Berlin Hundreds of thousands of revelers wearing everything from full Victorian garb and designer gowns to skimpy leather and construction hats celebrated gay pride in cities around the world Saturday.
Berlin saw one of Europe's largest parades. To the sound of thumping techno music, the city's openly gay Mayor Klaus Wowereit led floats in the 12th annual celebration of Christopher Street Day, commemorating the start of the gay-rights movement in New York's Greenwich Village in 1969.
Police estimated that about 200,000 people snaked their way from the chic Kurfuerstendamm boulevard to the landmark Victory Column, while organizers said the crowd swelled beyond 500,000.
Wowereit told the cheering crowd that while the parade was "fun and colorful," the gay community still was marginalized.
"We must fight against that," he said.
Parents led the way in Mexico City as thousands marched to celebrate gay pride and promote tolerance.
With dance music blasting from floats carrying mostly young men, the march stretched across four lanes of traffic and measured about 10 city blocks as it wound from the Angel of Independence monument to Mexico City's central plaza.
"We have to keep up the fight, the peaceful fight" for homosexuals' rights, said Jorge Sanchez, 45, of Mexico City, whose T-shirt declared, "I love my gay son."
Sanchez, who led the parade in a vehicle with other parents, said his 23-year-old son announced his homosexuality in December.
"I'm here to demonstrate my love and support for him as a person," Sanchez said.
Fashion designer Alberto Gonzalez, 23, traveled 410 miles from Villahermosa to Mexico City, where a male model showed off a Gonzalez gown based on Mayan Indian motifs.
The designer said he made the trip not only as a gay activist but also as an artist. "It fills me with pride to see that people like my work," he said.
Canada's largest gay and lesbian pride celebration -- a weeklong festival in Toronto that started June 21 -- continued Saturday with petitions calling for protection of same-sex marriage rights, an issue in Monday's national election.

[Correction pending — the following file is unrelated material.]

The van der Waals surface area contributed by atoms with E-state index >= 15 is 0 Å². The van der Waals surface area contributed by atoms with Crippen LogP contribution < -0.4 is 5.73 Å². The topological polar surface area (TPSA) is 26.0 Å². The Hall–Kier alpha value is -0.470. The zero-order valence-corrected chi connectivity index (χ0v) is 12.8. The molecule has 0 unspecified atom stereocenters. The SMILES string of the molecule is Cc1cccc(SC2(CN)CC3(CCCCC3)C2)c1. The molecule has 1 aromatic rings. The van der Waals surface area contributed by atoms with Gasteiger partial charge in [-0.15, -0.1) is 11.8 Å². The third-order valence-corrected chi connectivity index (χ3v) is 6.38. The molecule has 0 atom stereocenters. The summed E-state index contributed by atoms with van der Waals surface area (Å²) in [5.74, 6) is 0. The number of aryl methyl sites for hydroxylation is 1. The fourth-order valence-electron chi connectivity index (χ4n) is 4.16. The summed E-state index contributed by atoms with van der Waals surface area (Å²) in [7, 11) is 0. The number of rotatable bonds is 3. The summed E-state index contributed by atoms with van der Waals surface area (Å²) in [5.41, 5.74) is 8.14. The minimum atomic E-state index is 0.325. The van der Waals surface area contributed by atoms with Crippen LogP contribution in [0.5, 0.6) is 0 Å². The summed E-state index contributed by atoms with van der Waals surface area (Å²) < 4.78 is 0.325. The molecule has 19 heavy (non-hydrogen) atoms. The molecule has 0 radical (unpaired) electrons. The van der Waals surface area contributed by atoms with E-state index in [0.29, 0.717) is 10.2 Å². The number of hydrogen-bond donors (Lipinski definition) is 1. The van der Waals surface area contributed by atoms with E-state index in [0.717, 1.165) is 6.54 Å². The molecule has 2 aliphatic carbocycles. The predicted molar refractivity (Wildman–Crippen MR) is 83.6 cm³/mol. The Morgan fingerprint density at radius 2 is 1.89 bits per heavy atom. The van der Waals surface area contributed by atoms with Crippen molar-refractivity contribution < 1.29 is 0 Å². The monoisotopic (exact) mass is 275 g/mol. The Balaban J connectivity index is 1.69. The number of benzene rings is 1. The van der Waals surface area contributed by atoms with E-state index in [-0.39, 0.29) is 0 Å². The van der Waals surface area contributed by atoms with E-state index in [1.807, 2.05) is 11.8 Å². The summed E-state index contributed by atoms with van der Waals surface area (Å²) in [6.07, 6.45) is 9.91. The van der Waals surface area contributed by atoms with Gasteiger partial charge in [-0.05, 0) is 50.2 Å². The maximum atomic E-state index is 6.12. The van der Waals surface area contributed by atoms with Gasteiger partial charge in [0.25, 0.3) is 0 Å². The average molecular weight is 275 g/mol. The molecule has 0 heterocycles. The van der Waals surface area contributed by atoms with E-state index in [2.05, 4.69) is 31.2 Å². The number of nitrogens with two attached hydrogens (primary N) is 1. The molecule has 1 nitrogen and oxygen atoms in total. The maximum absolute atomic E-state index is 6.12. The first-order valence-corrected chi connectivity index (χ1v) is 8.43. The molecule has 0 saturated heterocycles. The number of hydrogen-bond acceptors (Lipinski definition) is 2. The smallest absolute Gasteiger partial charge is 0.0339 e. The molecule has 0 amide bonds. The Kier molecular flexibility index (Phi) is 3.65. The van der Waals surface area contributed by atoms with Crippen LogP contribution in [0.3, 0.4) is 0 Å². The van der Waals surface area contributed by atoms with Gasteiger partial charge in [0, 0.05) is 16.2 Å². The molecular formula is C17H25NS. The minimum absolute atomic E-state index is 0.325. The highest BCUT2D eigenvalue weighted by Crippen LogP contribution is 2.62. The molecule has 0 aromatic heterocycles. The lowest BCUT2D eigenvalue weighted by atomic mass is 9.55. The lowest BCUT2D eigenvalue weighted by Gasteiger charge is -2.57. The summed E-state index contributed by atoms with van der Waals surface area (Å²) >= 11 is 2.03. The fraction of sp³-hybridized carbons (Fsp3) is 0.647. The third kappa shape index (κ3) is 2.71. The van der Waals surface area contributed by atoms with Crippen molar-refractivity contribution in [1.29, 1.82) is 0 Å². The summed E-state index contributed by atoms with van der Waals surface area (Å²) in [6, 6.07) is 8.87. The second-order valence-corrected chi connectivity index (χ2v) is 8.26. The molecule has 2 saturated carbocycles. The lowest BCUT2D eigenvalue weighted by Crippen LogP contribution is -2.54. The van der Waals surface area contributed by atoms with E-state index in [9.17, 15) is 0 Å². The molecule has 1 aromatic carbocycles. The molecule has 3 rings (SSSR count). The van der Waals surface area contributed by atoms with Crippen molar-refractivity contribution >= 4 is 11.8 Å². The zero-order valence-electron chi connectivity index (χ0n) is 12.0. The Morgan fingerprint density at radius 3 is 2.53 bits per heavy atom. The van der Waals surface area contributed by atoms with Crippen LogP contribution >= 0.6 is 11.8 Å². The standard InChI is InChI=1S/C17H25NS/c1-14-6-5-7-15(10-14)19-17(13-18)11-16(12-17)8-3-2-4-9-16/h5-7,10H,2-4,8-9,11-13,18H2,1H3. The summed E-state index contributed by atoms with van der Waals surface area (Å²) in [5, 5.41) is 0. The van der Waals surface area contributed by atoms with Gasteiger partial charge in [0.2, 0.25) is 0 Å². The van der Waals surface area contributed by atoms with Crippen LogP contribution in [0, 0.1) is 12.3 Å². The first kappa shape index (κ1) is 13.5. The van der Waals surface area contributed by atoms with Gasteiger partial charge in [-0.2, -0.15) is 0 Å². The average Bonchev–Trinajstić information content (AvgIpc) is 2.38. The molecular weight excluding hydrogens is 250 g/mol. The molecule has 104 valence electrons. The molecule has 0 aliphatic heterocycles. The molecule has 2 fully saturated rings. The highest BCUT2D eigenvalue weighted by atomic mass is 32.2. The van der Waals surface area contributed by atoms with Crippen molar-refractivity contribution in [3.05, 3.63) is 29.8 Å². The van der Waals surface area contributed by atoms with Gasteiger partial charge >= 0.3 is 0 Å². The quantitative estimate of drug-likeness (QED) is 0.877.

Activists fear if Conservatives win control of the government from the Liberal Party, they would overrule decisions last year by courts in Ontario, British Columbia and Quebec allowing gay couples to marry.
"The fact this is still a contentious issue, I think, speaks even more loudly about how important Pride as a festival really is," said Ayse Turak, co-chair of festival organizer Pride Toronto.
Today's annual Pride Parade, expected to attract about 1 million spectators and participants, concludes the festival.
In Paris, the gay-pride march had a similar political tone, coming three weeks after the mayor of Begles, near Bordeaux, celebrated the first homosexual marriage in France and was suspended for a month for defying authorities.
Conservative President Jacques Chirac has asked for dialogue on the subject, and legislation condemning discriminatory words of a sexist or homophobic nature has been proposed. But many of the 90 groups backing Saturday's march consider it insufficient.
Under the slogan "Enough Hypocrisy, Equality Now," thousands marched with 60 floats from a Left Bank square to the Bastille and across the Seine River, led by Paris' openly gay Mayor Bertrand Delanoe.
A gay pride parade planned earlier this month in Warsaw, Poland, was banned by Mayor Lech Kaczynski, who said he feared clashes with opponents planning their own demonstration.
Poland's Gay and Lesbian Assn. failed in attempts to have provincial authorities overturn the ban, and Berlin's marchers pledged to support them in trying to parade again next year.
"The ban on demonstrating for lesbians and gays is an infringement on basic rights," said Volker Beck, a lawmaker in Germany's Greens party. "That is in no way acceptable."